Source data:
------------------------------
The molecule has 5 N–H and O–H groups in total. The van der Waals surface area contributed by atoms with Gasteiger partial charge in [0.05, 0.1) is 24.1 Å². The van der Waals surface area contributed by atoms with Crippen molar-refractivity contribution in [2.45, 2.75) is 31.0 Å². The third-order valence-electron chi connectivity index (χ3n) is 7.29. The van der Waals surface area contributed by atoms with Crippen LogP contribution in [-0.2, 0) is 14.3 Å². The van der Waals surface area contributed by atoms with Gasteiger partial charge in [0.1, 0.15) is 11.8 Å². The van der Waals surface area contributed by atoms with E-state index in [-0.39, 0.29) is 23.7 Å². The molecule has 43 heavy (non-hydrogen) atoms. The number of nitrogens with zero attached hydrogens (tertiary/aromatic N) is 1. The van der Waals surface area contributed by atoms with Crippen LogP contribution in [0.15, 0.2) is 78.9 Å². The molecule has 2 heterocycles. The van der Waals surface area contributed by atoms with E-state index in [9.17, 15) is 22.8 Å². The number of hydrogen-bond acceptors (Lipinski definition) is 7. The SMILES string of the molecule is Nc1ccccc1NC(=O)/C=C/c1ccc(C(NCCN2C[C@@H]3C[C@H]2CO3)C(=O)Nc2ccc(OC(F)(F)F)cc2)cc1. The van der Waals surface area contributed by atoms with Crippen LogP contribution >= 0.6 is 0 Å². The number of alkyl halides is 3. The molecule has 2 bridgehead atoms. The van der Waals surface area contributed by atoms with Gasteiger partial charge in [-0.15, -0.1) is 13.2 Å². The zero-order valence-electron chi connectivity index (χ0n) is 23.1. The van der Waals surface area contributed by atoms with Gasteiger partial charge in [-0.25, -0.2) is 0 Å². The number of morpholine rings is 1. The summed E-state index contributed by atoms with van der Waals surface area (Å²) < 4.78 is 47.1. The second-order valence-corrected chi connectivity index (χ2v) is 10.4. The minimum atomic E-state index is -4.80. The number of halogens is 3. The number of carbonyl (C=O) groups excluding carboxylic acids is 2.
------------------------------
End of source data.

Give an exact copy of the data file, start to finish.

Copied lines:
The molecule has 5 N–H and O–H groups in total. The van der Waals surface area contributed by atoms with Gasteiger partial charge in [0.05, 0.1) is 24.1 Å². The van der Waals surface area contributed by atoms with Crippen molar-refractivity contribution in [2.45, 2.75) is 31.0 Å². The third-order valence-electron chi connectivity index (χ3n) is 7.29. The van der Waals surface area contributed by atoms with Crippen LogP contribution in [-0.2, 0) is 14.3 Å². The van der Waals surface area contributed by atoms with Gasteiger partial charge in [0.1, 0.15) is 11.8 Å². The van der Waals surface area contributed by atoms with E-state index in [-0.39, 0.29) is 23.7 Å². The molecule has 43 heavy (non-hydrogen) atoms. The number of nitrogens with zero attached hydrogens (tertiary/aromatic N) is 1. The van der Waals surface area contributed by atoms with Crippen LogP contribution in [0.15, 0.2) is 78.9 Å². The molecule has 2 heterocycles. The van der Waals surface area contributed by atoms with E-state index in [9.17, 15) is 22.8 Å². The number of hydrogen-bond acceptors (Lipinski definition) is 7. The SMILES string of the molecule is Nc1ccccc1NC(=O)/C=C/c1ccc(C(NCCN2C[C@@H]3C[C@H]2CO3)C(=O)Nc2ccc(OC(F)(F)F)cc2)cc1. The van der Waals surface area contributed by atoms with Crippen LogP contribution >= 0.6 is 0 Å². The number of alkyl halides is 3. The molecule has 2 bridgehead atoms. The van der Waals surface area contributed by atoms with Gasteiger partial charge in [-0.15, -0.1) is 13.2 Å². The zero-order valence-electron chi connectivity index (χ0n) is 23.1. The van der Waals surface area contributed by atoms with Gasteiger partial charge in [-0.25, -0.2) is 0 Å². The number of morpholine rings is 1. The summed E-state index contributed by atoms with van der Waals surface area (Å²) < 4.78 is 47.1. The second-order valence-corrected chi connectivity index (χ2v) is 10.4. The minimum atomic E-state index is -4.80. The number of halogens is 3. The number of carbonyl (C=O) groups excluding carboxylic acids is 2.